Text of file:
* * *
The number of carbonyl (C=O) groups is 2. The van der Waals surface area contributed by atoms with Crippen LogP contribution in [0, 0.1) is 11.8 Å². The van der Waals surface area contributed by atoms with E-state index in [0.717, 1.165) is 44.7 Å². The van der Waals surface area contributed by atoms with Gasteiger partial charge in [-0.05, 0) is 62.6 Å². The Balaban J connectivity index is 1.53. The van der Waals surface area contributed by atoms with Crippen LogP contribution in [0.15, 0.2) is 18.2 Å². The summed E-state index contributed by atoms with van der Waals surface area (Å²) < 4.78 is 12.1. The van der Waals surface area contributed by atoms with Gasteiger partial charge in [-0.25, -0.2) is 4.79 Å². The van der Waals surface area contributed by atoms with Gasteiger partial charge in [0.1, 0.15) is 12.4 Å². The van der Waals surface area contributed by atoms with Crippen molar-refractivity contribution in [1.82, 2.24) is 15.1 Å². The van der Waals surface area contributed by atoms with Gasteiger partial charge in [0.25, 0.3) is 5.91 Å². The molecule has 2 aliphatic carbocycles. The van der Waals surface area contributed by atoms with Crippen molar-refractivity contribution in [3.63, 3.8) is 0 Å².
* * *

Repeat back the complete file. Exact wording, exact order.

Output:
The number of carbonyl (C=O) groups is 2. The van der Waals surface area contributed by atoms with Crippen LogP contribution in [0, 0.1) is 11.8 Å². The van der Waals surface area contributed by atoms with E-state index in [0.717, 1.165) is 44.7 Å². The van der Waals surface area contributed by atoms with Gasteiger partial charge in [-0.05, 0) is 62.6 Å². The Balaban J connectivity index is 1.53. The van der Waals surface area contributed by atoms with Crippen LogP contribution in [0.15, 0.2) is 18.2 Å². The summed E-state index contributed by atoms with van der Waals surface area (Å²) < 4.78 is 12.1. The van der Waals surface area contributed by atoms with Gasteiger partial charge in [-0.25, -0.2) is 4.79 Å². The van der Waals surface area contributed by atoms with Gasteiger partial charge in [0.1, 0.15) is 12.4 Å². The van der Waals surface area contributed by atoms with Crippen molar-refractivity contribution in [1.82, 2.24) is 15.1 Å². The van der Waals surface area contributed by atoms with Gasteiger partial charge in [0.25, 0.3) is 5.91 Å². The molecule has 2 aliphatic carbocycles. The van der Waals surface area contributed by atoms with Crippen molar-refractivity contribution in [3.63, 3.8) is 0 Å².